Ade Putri Paramadita: Discovering Stories in Coffee

 In Third Edition

AULIA MEIDISKA

Baca dalam Bahasa Indonesia


When we learn about the invisible stories in foods and drinks, we will enjoy them even more. – Adi Putri

 

Coming from how storytelling is a way to educate the community, Ade Putri Paramadita shares a new perspective in reviewing foods and drinks. At a time when people are rushing to become food bloggers, Ade Putri Paramadita, founder of Beergembira.com, in fact refuses to be called one. Because what she’s writing is more than food reviews, but also about the immensely rich stories behind every flavors. We met Mbak Ade Putri to discuss coffee storytelling, trends, and her suggestions for young people who are starting coffee business.

How do you write stories about food or drink?

Reviewing food is easier because there are many things to explore. But this is not the case with drinks! Drinks have fewer ingredients to explore in a longer form of writing. So I have to find my own way to keep the story interesting. Usually, I’ll begin with the character of the drinks. For instance, coffee. I will describe the flavors of the coffee with the simplest words, then explaining the meals that’d be perfectly paired with it. This way, readers who aren’t coffee drinkers will be enticed to learn more.

Read this article (in Indonesian) on coffee beer by Beergembira.

When we tell a story about food or drink, we should look for taste profiles that readers might be interested in.

Tell me about your experience reviewing coffee for the first time.

Honestly, I was not a coffee drinker at all. Every time I was at a coffee shop, I ordered Frappuccino. My first cupping experience was with Seniman. Coffee used to taste the same to me. The first and second cup were the same: bitter. When I had the third cup, that’s when I realized that the tastes were different and that the first and second cups were actually different.

Tasting different cups of coffee within a short period of time helps me to describe their character.

Then how did you finally succeed in recognizing the different flavors in coffee?

Because it turns out that, if I order a specific type of coffee, say, piccolo at a café, then try another piccolo at a different café, I realized how different they are. Not to mention, if I eat or drink anything before. So tasting different cups of coffee within a short period of time helps me to describe their character.

Are there other ways to help you learn the profiles?

Another alternative is to bring it to a group. Sometimes, other people inspire you to notice different profiles in the drinks, something you might not noticed before. That’s why, I give a lot questions to baristas whenever I’m at a coffee shop, from the beans he chose for me to the tools he decided to use. This is also another way to appreciate them. In a cup of coffee, there are tremendous amount of stories. From the farmers who plant and sew, where they were harvested then processed, to the people who roast and brew them in vastly different ways. To me, keeping coffee plain and black is a way to appreciate this process and to truly recognize the myriad of flavors within.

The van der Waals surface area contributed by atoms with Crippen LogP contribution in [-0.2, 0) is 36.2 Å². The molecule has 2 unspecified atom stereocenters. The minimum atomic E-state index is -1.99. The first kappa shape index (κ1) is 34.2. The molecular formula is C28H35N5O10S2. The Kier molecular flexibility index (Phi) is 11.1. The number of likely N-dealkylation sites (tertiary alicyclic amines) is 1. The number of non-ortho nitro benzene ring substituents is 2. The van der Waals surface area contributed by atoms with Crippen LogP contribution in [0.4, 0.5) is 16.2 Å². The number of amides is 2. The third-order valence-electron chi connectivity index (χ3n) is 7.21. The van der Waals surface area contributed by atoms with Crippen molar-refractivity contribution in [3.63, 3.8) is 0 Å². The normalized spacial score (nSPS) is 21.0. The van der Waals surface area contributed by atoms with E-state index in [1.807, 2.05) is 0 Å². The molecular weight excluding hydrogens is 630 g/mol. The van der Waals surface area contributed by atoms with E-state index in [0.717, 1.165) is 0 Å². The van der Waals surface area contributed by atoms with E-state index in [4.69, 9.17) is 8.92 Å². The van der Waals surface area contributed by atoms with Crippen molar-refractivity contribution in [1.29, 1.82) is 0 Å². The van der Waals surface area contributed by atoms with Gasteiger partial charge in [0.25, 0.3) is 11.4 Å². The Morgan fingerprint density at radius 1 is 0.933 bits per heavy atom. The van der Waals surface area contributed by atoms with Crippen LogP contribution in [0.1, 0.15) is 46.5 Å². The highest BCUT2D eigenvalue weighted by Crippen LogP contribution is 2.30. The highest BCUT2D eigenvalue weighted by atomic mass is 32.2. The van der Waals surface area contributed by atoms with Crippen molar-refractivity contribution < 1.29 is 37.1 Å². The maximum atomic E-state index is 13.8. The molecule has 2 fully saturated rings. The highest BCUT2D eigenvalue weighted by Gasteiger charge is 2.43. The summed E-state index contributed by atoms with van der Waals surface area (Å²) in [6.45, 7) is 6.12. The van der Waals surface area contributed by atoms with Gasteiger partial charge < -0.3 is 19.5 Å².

In a cup of coffee, there are tremendous amount of stories. From the farmers who plant and sew, where they were harvested then processed, to the people who roast and brew them in vastly different ways.

According to your observations, what is the trend for coffee in our country, in the capital city, for example?

It’s true that drinking coffee has become a lifestyle. It’s so easy to open a new shop because of the proliferation of this new drinking culture. Sadly, few people actually go to coffee shops to drink coffee. Most millennials are just looking for places with good interiors or exteriors for the benefit of social media content. This, would naturally impacts how people run the coffee business. In the end, these businesses have no other option but to keep up with the market.

And why do you think this happened?

Millennials do tend to follow trends. If the places are trendy, many will hunt those places and pay a visit. It’s the same issue when people are rushing to become baristas. The truth is, many of them are taking barista position only as a stepping stone because they’re not loyal to the business and generally owning little knowledge about the industry. If they could just learn more about the values and cultural impacts coffee has, read more about the industry and the farmers, these learnings will become so beneficial in the long run.

Any message for the young generation today?

I hope the younger generations can grow the coffee industry even further, especially those who are keen to turn this into a business. The point of reference isn’t simply beautiful interior design or the added flavors in coffee. I believe that the coffee industry
will become something big for Indonesia. People just need to understand that only with integrity, they can truly educate the community. On the other hand, people need to realize where the price that customers pay should go.

Now, do you feel more compelled to find stories in a cup of coffee?

AULIA MEIDISKA is a writer who has worked extensively in various lifestyle magazines in Indonesia including Cosmopolitan Indonesia, HighEnd Magazine and Hellobali. Now, she spends her days as a part-time worker and content strategist while sipping one or two cups of coffee a day.

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